Memphis Grizzlies: Rudy Gay Trade Makes Dollars, But Not Sense
The Memphis Grizzlies kept on dealing on Wednesday, trading leading scorer Rudy Gay to the Toronto Raptors in a three-team deal that brings Ed Davis, Austin Daye and Tayshaun Prince to the Grizzlies and ships Jose Calderon to the Detroit Pistons.
That move comes less than two weeks after Memphis swapped Marreese Speights, Wayne Ellington, Josh Selby and a future first-round draft pick to the Cleveland Cavaliers for Jon Leuer.
The first trade with Cleveland got the Grizzlies under the luxury tax for this season. By dealing Gay, Memphis now gets under that threshold for next season, as well.
There are parts of the trade that makes sense … sort of. Davis is a solid pickup, but any value he brings gets lessened by the fact he will be fighting for playing time with incumbent bigs Zach Randolph, Marc Gasol and Darrell Arthur. Daye and Prince do little to nothing to solve the spacing issues the Grizzlies have on the offensive end.
Mostly, it seems surprising that this was the best available deal for Gay.
From the Raptors’ standpoint, Gay has his issues, but he is a major upgrade over anyone else Toronto had at the three spot. But it also creates a problem on the perimeter. Gay and DeMar DeRozen become one of the worst-shooting wing duos in the NBA. It will be interesting to see how much that affects the spacing of the Toronto offense going forward.
Detroit probably comes out of this the best. The Pistons clear cap space for the summer to see if they can find some pieces to put with their young, emerging core of Greg Monroe, Andre Drummond and Brandon Knight. Adding Calderon, even if it’s only as a rental for the remainder of this season before he enters free agency, will give the Pistons something they’ve lacked for a long time—a true facilitator at the point.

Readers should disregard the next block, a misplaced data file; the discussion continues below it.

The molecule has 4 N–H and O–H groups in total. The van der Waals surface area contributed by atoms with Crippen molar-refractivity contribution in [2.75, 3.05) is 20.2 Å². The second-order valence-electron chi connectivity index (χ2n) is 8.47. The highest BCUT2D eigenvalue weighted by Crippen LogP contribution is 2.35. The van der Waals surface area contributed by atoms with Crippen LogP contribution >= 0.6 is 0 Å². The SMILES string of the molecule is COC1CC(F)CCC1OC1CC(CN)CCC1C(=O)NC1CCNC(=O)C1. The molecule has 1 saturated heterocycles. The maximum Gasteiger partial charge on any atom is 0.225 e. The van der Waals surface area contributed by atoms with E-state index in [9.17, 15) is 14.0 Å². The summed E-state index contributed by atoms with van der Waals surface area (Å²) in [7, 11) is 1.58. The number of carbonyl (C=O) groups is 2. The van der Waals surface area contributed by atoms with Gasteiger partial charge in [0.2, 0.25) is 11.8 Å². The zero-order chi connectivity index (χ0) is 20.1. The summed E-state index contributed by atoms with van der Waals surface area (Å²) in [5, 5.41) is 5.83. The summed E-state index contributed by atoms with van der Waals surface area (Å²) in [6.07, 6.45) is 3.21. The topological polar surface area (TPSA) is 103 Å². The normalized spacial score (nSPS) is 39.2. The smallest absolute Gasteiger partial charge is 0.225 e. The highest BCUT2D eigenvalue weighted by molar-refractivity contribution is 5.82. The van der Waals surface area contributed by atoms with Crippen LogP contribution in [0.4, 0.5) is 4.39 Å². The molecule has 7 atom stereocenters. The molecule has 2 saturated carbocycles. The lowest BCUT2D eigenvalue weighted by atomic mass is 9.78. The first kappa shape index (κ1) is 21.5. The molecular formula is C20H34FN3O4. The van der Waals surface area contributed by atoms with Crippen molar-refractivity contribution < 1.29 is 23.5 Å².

At best, his ability to see the floor and pass will give Detroit the boost it needs to chase down the Boston Celtics for the final playoff spot in the Eastern Conference. At worst, Knight and Rodney Stuckey get a chance to see their offense orchestrated by a traditional point guard for the first time since they’ve been with the Pistons.
The move also cuts the final ties to Detroit’s 2004 NBA title team as Prince was the last member of that team still on the roster.
If Detroit can grab the No. 8 seed for the playoffs, it would continue a trend in the East of young teams using that as a springboard to bigger and better things. The Atlanta Hawks did so, first qualifying for the playoffs and giving the top seed a stiff fight in the first round before losing. So, too, did the Indiana Pacers. Coincidentally, Memphis did the same thing out West.
Toronto, meanwhile, will miss Davis … a lot. It’s also possible they will get a player in Gay whose pride will be hurt by being dealt from a contender to a bad team. If Gay comes to Toronto determined to show how good he is, there could be an awful lot of contested midrange jump shots in the Raptors’ future—never a good thing.
The young owner of the Grizzlies, 34-year-old Robert Pera, isn’t afraid to do things a different way. He’s shown that a number of times since leading a group of 17 investors into the purchase of the franchise last fall.
He brought in Jason Levien to run the franchise as CEO and managing partner. Levien had been on both sides of the industry as a player agent and as an executive for the Sacramento Kings. He brought in an NBA outsider, Stu Lash, to run player personnel and added a veteran journalist who specialized in advanced statistical analysis, John Hollinger, to be the vice president of basketball operations.
The good news for Pera, operating a team in what is only the No. 48 media market in the U.S., is that the luxury tax is avoided not only for this season but also for 2013-14. What remains to be seen is whether or not the product on the court will remain among the Western Conference elite or whether the Grizzlies will slide back into the pack after swapping their top scorer.
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